You've never seen an alien invasion this dull

Directed by Colin Strause, Greg Strause . Starring Eric Balfour, Donald Faison, Scottie Thompson, Brittany Daniel, Crystal Reed, Neil Hopkins, David Zayas, Robin Gammell , Tanya Newbould, J. Paul Boehmer. Written by Joshua Cordes, Liam O’Donnell.

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‘This movie should be working´, I kept thinking to myself during Skyline, a Cloverfield-like alien invasion film (minus the shaky cam stylistics) that follows a small group of survivors as they witness the destruction of Los Angeles by an otherworldly threat. But Skyline simply doesn´t work, and it´s at times unbearably bad; the half-star rating is just for the film´s final five minutes, when it finally comes to life.

The concept is solid: during an alien invasion, we follow a group of incidental characters who know little of the grand scale of the invasion and are just fighting for personal survival. We see what they see from a penthouse apartment: huge alien motherships hovering above LA, blue beams abducting thousands of people, alien creatures roaming the streets, military efforts to stop them, which mostly fail. And we know what they know, which is next to nothing.

But for this concept to work, we must care about the characters, and the filmmakers must generate some suspense surrounding their situation. Neither of these things happen in Skyline, and the result is an inept and frustrating bore.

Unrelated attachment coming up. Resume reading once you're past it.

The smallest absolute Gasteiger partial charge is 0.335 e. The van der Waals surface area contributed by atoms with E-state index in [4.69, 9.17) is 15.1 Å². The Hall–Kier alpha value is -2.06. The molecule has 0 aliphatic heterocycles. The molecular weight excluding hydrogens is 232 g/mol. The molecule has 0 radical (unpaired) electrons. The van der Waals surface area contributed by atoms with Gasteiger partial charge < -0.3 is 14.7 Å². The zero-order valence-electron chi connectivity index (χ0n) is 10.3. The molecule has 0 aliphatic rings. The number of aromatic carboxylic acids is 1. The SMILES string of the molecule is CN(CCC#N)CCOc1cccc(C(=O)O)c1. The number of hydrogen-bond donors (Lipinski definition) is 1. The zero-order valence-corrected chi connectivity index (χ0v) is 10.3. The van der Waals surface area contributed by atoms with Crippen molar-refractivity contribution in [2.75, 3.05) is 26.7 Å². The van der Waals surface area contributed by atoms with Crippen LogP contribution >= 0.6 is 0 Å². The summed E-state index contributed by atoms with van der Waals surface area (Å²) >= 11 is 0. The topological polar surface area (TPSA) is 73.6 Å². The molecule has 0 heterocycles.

The first 15 minutes are, perhaps, the most painful. After a brief alien invasion intro, we´re treated to an incredibly bland roundup of the entirely uninteresting characters: Jarrod (Eric Balfour) has flown to LA with his girlfriend Elaine (Scottie Thompson) to see his friend Terry (Donald Faison). They and assorted friends (Brittany Daniel, Crystal Reed, Neil Hopkins) spend the night at Donald´s apartment. These scenes – poorly directed, acted, and written – are only watchable because we know what´s coming next.

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That would be…the alien invasion! Great! We watch a whole bunch of CGI spacecrafts and monsters blowing shit up through the apartment window. And then…the characters figure out that the aliens are monitoring the buildings, so they shut the blinds. And talk about what to do. Should they stay in the apartment? Try to flee? No consensus is reached.

And there´s your film, folks. A group of uninteresting and unlikable characters sit around and yell at each other while trying to figure out what to do. In the meantime, all the interesting stuff is happening elsewhere. It takes direction of great ineptitude to provide zero suspense in the midst of an alien attack, but that´s what we´ve got courtesy The Brothers Strause. The directors´ previous film, Aliens vs Predator: Requiem, delved into so-bad-it´s-good territory, but Skyline is just a total bore.

And yet, if you can somehow make it to the end of the film, you´ll see something…interesting. Here, finally, the film does something different – not good, not satisfying, just finally something – a plot development after 80+ minutes of boredom. This is a rare film comprised entirely of a single act – setup, setup, and setup – and then when something finally happens, it ends abruptly. Good for a laugh if nothing else.

The special effects are impressive: shot for just $10 million by directors and visual effects artists The Brothers Strause, the ever-present CGI work is just as good as films that cost ten times that to make. The Brothers and their company Hydraulx also worked on the (very) similarly-themed Battle: Los Angeles (also terrible); the producers of that film, which cost $70 million, filed suit against Hydraulx citing conflict of interest after learning about the production of Skyline.

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